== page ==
Major new offensives also are being launched to drive ISIL out of Fallujah in Iraq, and Raqqa in Syria, which has been ISIL’s informal capital for nearly two years.

Its foothold in Sirte, in Libya, which has expanded to more than 6,000 fighters in the past six months, is simultaneously being challenged by a combination of Libyan forces assisted by international air power and special forces on the ground.

The attacks follow several devastating bombings that have killed more than 100 people in Baghdad in the past week. These recent military actions seem aimed at showing that ISIL can attack multiple targets and countries almost at will, and can expand – given its announcement on Monday of the new Wilayat al-Sahil (the coastal province).

An officer standing next to damaged cars at the site of car bombing in a bus station in the Jableh city, Latakia province, Syria [EPA]

Heretical apostates

ISIL obviously has supporters, small bases, and fighters in the Latakia region, but does not yet control sufficient land to claim any kind of sovereign authority.

But perhaps that is secondary to the main point of showing that it continues to fight and kill those it deems heretical apostates and enemies of its version of Sunni Islam, especially Shia and related groups such as the Alawite.

One lesson from this week’s events, following the pattern of its attacks in the past six months in Europe and Egypt, is to recognise ISIL’s use of decentralised cells and support systems in many countries.

READ MORE: Brutal truths about ISIL victories

These seem to be able to operate independently, but also to coordinate in cases like Monday’s multi-country, multi-city attacks and the recent attacks in Paris and Brussels.

This should come as no surprise, given the experience of many of ISIL’s senior commanders in militant movements during the past two decades or so, as well as the presence of some hardened former Iraqi intelligence officers in ISIL’s formative core group.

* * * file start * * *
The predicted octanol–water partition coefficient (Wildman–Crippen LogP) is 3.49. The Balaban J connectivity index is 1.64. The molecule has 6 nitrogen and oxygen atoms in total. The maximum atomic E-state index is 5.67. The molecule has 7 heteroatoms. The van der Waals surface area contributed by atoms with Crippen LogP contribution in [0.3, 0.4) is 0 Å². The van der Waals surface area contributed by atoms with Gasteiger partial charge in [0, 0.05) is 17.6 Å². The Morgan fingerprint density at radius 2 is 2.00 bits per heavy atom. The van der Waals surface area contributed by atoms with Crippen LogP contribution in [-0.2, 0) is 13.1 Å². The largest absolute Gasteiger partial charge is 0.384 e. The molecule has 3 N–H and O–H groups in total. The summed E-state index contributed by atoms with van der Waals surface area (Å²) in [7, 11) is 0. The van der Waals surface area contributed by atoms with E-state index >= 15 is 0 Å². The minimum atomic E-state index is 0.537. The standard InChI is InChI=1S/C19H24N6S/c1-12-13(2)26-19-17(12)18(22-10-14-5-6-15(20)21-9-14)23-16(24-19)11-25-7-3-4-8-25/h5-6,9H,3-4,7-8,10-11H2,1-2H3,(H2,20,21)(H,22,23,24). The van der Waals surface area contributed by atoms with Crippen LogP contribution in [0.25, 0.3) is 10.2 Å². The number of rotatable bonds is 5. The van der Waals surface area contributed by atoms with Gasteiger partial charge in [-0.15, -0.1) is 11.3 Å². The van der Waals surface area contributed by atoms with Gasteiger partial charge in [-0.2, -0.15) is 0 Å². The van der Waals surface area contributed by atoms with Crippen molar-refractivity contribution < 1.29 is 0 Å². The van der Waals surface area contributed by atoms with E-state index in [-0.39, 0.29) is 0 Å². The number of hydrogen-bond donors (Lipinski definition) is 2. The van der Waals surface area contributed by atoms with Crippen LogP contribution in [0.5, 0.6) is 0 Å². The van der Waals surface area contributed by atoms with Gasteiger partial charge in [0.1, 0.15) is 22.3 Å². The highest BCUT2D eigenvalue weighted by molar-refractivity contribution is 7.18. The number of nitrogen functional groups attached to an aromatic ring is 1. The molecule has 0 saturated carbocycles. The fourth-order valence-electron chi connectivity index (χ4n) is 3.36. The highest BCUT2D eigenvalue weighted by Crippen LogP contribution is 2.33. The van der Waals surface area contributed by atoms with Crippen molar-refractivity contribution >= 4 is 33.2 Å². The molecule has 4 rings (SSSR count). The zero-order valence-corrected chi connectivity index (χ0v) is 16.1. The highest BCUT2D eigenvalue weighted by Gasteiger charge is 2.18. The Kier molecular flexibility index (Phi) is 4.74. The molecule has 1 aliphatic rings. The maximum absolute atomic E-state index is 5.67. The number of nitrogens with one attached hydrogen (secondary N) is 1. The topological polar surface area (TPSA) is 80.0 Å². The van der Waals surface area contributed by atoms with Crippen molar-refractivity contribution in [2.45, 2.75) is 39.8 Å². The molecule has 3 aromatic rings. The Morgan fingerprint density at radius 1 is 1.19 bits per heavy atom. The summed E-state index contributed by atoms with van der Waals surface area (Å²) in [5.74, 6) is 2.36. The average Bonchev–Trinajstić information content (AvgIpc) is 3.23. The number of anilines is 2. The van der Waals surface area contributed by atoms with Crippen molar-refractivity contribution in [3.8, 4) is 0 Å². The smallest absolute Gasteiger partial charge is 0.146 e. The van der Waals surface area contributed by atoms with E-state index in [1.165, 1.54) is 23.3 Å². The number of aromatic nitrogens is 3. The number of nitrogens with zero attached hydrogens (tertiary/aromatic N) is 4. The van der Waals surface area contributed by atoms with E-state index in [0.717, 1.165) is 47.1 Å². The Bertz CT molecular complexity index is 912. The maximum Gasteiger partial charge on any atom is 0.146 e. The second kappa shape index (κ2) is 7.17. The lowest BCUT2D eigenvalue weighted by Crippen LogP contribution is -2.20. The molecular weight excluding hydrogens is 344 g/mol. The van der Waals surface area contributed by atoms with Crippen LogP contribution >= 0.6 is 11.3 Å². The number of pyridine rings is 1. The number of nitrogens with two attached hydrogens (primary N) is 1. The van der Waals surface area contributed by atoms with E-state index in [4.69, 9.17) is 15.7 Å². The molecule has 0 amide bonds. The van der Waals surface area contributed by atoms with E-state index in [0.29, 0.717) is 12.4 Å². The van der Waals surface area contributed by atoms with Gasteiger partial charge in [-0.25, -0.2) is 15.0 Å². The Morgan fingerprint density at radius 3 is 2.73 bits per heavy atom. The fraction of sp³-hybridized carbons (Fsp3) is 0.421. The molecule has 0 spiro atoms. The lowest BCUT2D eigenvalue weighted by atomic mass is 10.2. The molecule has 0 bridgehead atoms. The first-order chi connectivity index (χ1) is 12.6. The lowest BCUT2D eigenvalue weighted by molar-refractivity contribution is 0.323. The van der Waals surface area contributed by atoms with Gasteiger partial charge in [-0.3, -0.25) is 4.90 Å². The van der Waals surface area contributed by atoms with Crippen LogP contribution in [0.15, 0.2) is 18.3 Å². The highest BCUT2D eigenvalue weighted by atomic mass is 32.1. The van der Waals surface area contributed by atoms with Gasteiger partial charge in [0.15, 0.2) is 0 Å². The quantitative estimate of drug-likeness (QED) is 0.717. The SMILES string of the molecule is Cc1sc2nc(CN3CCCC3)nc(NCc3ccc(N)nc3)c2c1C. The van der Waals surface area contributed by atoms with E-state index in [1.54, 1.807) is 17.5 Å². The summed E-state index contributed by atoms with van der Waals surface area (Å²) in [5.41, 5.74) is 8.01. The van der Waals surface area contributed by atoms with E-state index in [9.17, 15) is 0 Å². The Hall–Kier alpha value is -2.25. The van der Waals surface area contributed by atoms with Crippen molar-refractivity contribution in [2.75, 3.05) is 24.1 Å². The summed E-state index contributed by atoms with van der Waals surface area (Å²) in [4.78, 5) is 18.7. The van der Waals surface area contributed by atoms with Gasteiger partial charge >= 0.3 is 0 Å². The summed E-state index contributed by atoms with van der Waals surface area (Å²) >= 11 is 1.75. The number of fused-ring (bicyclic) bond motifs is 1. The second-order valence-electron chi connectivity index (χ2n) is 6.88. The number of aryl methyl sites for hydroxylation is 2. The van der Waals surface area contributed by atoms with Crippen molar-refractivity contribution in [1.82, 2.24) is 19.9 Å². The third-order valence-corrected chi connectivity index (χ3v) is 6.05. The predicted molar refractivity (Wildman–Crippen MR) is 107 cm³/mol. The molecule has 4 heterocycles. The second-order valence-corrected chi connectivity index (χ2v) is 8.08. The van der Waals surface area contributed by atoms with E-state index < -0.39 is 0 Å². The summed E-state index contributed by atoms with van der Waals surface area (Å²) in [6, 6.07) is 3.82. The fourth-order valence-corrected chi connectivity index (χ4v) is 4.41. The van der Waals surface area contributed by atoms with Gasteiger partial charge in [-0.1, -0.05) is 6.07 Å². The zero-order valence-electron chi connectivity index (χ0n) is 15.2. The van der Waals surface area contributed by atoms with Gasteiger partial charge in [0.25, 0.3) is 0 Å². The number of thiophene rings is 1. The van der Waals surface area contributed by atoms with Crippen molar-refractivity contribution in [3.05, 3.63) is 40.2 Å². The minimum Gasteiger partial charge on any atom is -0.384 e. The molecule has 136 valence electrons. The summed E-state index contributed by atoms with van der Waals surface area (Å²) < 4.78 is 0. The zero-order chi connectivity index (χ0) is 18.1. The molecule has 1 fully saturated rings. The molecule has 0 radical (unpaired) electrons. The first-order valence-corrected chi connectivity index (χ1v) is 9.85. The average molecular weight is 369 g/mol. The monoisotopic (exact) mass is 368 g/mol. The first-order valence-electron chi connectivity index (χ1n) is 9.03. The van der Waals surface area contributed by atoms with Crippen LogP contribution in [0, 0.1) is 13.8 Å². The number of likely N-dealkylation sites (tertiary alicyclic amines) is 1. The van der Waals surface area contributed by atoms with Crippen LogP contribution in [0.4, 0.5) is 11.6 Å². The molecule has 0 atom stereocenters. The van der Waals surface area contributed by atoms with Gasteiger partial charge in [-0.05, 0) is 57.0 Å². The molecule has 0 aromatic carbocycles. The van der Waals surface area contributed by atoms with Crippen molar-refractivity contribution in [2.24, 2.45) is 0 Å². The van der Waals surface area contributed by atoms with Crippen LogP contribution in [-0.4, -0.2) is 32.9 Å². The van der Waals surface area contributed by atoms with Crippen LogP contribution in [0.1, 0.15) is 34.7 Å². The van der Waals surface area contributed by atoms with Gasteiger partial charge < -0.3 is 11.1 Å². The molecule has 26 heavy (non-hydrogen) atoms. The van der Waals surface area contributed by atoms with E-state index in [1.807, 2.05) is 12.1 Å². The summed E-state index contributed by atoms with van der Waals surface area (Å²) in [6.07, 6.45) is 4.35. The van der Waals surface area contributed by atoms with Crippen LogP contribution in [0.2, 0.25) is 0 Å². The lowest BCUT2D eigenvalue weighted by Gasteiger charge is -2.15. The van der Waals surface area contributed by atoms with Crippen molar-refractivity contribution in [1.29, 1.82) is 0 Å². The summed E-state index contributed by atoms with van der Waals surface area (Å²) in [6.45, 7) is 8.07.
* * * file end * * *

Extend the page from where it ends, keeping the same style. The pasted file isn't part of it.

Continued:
These political and military leaders have learned the lessons of both their own past experiences and the fate of other militant takfiri-salafists, like many senior al-Qaeda personnel, who were killed or captured. 

This would seem to augur badly for the immediate future, should coordinated military action already under way contain ISIL in a few small areas in Iraq and Syria and smash its headquarters in Raqqa.

ISIL presumably anticipates this, and will set in motion continuing guerrilla and terror tactics by perhaps scores of decentralised units organised in small cells across the Arab world and Europe. Monday may have been a preview of what it can do, and how it can do it, when and where it wants.

Rami G Khouri is a senior public policy fellow at the Issam Fares Institute at the American University of Beirut and a non-resident senior fellow at Harvard University Kennedy School. 

The views expressed in this article are the author’s own and do not necessarily reflect Al Jazeera’s editorial policy.


More from Author
Most Read